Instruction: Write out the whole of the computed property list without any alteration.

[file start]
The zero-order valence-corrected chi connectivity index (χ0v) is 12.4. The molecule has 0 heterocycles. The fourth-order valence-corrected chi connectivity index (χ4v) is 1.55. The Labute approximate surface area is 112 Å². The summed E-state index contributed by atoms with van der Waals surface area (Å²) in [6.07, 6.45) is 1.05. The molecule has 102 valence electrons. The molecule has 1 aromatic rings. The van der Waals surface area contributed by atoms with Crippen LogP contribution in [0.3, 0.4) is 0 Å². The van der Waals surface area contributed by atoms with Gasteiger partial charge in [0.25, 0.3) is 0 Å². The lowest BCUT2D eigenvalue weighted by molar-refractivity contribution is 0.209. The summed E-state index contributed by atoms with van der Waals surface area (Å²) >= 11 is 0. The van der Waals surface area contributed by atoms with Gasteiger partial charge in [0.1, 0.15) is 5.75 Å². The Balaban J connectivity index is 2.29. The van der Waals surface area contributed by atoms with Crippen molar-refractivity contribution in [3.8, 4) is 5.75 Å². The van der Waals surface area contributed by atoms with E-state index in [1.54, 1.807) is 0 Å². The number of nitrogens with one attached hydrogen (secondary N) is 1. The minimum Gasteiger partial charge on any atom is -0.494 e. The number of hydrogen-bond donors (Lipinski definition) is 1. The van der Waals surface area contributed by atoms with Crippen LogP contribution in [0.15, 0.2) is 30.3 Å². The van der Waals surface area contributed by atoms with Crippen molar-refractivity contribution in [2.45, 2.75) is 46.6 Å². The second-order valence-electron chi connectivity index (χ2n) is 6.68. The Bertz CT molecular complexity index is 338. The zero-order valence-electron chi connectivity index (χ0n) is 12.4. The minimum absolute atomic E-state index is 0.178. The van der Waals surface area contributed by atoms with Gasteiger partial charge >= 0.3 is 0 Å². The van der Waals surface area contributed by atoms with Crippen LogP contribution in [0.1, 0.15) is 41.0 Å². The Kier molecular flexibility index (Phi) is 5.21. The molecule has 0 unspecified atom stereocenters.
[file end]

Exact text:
The zero-order valence-corrected chi connectivity index (χ0v) is 12.4. The molecule has 0 heterocycles. The fourth-order valence-corrected chi connectivity index (χ4v) is 1.55. The Labute approximate surface area is 112 Å². The summed E-state index contributed by atoms with van der Waals surface area (Å²) in [6.07, 6.45) is 1.05. The molecule has 102 valence electrons. The molecule has 1 aromatic rings. The van der Waals surface area contributed by atoms with Crippen LogP contribution in [0.3, 0.4) is 0 Å². The van der Waals surface area contributed by atoms with Gasteiger partial charge in [0.25, 0.3) is 0 Å². The lowest BCUT2D eigenvalue weighted by molar-refractivity contribution is 0.209. The summed E-state index contributed by atoms with van der Waals surface area (Å²) >= 11 is 0. The van der Waals surface area contributed by atoms with Gasteiger partial charge in [0.1, 0.15) is 5.75 Å². The Balaban J connectivity index is 2.29. The van der Waals surface area contributed by atoms with Crippen molar-refractivity contribution in [3.8, 4) is 5.75 Å². The van der Waals surface area contributed by atoms with E-state index in [1.54, 1.807) is 0 Å². The number of nitrogens with one attached hydrogen (secondary N) is 1. The minimum Gasteiger partial charge on any atom is -0.494 e. The number of hydrogen-bond donors (Lipinski definition) is 1. The van der Waals surface area contributed by atoms with Crippen LogP contribution in [0.15, 0.2) is 30.3 Å². The van der Waals surface area contributed by atoms with Crippen molar-refractivity contribution in [2.45, 2.75) is 46.6 Å². The second-order valence-electron chi connectivity index (χ2n) is 6.68. The Bertz CT molecular complexity index is 338. The zero-order valence-electron chi connectivity index (χ0n) is 12.4. The minimum absolute atomic E-state index is 0.178. The van der Waals surface area contributed by atoms with Gasteiger partial charge >= 0.3 is 0 Å². The van der Waals surface area contributed by atoms with Crippen LogP contribution in [0.1, 0.15) is 41.0 Å². The Kier molecular flexibility index (Phi) is 5.21. The molecule has 0 unspecified atom stereocenters.